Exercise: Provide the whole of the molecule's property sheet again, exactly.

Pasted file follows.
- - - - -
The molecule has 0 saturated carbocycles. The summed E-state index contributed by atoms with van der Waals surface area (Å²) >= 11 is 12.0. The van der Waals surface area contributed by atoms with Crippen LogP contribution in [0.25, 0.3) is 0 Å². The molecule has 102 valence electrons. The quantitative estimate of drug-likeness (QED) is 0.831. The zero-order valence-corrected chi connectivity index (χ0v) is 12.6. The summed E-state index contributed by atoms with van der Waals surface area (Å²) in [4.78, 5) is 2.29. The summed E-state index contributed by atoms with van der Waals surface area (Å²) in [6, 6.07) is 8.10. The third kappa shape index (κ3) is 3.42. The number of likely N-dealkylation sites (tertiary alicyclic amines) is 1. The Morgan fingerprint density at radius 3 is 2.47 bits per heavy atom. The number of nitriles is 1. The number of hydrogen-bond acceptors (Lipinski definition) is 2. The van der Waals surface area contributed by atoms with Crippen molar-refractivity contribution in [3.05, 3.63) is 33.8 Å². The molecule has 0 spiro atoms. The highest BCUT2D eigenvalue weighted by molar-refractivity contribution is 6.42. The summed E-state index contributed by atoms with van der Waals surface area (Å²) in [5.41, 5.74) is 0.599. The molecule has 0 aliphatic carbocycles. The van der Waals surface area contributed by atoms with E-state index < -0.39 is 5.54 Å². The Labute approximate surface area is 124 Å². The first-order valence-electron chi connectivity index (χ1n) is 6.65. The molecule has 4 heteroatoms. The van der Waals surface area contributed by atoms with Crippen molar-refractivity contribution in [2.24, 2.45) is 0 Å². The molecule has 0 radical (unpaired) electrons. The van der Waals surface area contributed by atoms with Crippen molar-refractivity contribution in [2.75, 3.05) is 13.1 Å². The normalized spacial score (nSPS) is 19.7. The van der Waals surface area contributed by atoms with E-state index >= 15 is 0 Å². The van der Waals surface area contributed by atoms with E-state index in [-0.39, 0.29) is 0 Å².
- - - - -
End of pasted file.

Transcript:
The molecule has 0 saturated carbocycles. The summed E-state index contributed by atoms with van der Waals surface area (Å²) >= 11 is 12.0. The van der Waals surface area contributed by atoms with Crippen LogP contribution in [0.25, 0.3) is 0 Å². The molecule has 102 valence electrons. The quantitative estimate of drug-likeness (QED) is 0.831. The zero-order valence-corrected chi connectivity index (χ0v) is 12.6. The summed E-state index contributed by atoms with van der Waals surface area (Å²) in [4.78, 5) is 2.29. The summed E-state index contributed by atoms with van der Waals surface area (Å²) in [6, 6.07) is 8.10. The third kappa shape index (κ3) is 3.42. The number of likely N-dealkylation sites (tertiary alicyclic amines) is 1. The Morgan fingerprint density at radius 3 is 2.47 bits per heavy atom. The number of nitriles is 1. The number of hydrogen-bond acceptors (Lipinski definition) is 2. The van der Waals surface area contributed by atoms with Crippen molar-refractivity contribution in [3.05, 3.63) is 33.8 Å². The molecule has 0 spiro atoms. The highest BCUT2D eigenvalue weighted by molar-refractivity contribution is 6.42. The summed E-state index contributed by atoms with van der Waals surface area (Å²) in [5.41, 5.74) is 0.599. The molecule has 0 aliphatic carbocycles. The van der Waals surface area contributed by atoms with E-state index < -0.39 is 5.54 Å². The Labute approximate surface area is 124 Å². The first-order valence-electron chi connectivity index (χ1n) is 6.65. The molecule has 4 heteroatoms. The van der Waals surface area contributed by atoms with Crippen molar-refractivity contribution in [2.24, 2.45) is 0 Å². The molecule has 0 radical (unpaired) electrons. The van der Waals surface area contributed by atoms with Crippen molar-refractivity contribution in [2.75, 3.05) is 13.1 Å². The normalized spacial score (nSPS) is 19.7. The van der Waals surface area contributed by atoms with E-state index >= 15 is 0 Å². The van der Waals surface area contributed by atoms with E-state index in [-0.39, 0.29) is 0 Å².